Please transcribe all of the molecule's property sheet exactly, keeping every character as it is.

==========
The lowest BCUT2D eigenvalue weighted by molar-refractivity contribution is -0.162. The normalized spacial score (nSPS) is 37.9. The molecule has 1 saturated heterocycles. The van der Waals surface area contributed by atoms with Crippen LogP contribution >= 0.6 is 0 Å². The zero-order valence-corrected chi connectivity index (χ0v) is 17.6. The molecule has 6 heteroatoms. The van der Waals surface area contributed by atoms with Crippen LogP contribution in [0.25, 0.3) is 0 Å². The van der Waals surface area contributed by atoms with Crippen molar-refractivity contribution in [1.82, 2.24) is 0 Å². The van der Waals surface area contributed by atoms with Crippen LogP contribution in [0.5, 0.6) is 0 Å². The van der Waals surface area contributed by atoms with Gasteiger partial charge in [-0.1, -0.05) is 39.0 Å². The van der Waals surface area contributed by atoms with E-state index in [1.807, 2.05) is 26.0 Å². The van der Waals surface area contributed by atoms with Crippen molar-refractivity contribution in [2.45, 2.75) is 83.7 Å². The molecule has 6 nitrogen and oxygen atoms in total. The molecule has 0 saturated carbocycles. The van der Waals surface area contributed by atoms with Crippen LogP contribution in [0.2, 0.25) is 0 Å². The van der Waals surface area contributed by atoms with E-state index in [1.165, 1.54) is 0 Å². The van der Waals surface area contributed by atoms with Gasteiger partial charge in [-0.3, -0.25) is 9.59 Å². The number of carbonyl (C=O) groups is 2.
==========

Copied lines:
The lowest BCUT2D eigenvalue weighted by molar-refractivity contribution is -0.162. The normalized spacial score (nSPS) is 37.9. The molecule has 1 saturated heterocycles. The van der Waals surface area contributed by atoms with Crippen LogP contribution >= 0.6 is 0 Å². The zero-order valence-corrected chi connectivity index (χ0v) is 17.6. The molecule has 6 heteroatoms. The van der Waals surface area contributed by atoms with Crippen LogP contribution in [0.25, 0.3) is 0 Å². The van der Waals surface area contributed by atoms with Crippen molar-refractivity contribution in [1.82, 2.24) is 0 Å². The van der Waals surface area contributed by atoms with Crippen LogP contribution in [0.5, 0.6) is 0 Å². The van der Waals surface area contributed by atoms with Gasteiger partial charge in [-0.1, -0.05) is 39.0 Å². The van der Waals surface area contributed by atoms with E-state index in [1.807, 2.05) is 26.0 Å². The van der Waals surface area contributed by atoms with Crippen molar-refractivity contribution in [2.45, 2.75) is 83.7 Å². The molecule has 6 nitrogen and oxygen atoms in total. The molecule has 0 saturated carbocycles. The van der Waals surface area contributed by atoms with Crippen LogP contribution in [0.2, 0.25) is 0 Å². The van der Waals surface area contributed by atoms with E-state index in [1.165, 1.54) is 0 Å². The van der Waals surface area contributed by atoms with Gasteiger partial charge in [-0.3, -0.25) is 9.59 Å². The number of carbonyl (C=O) groups is 2.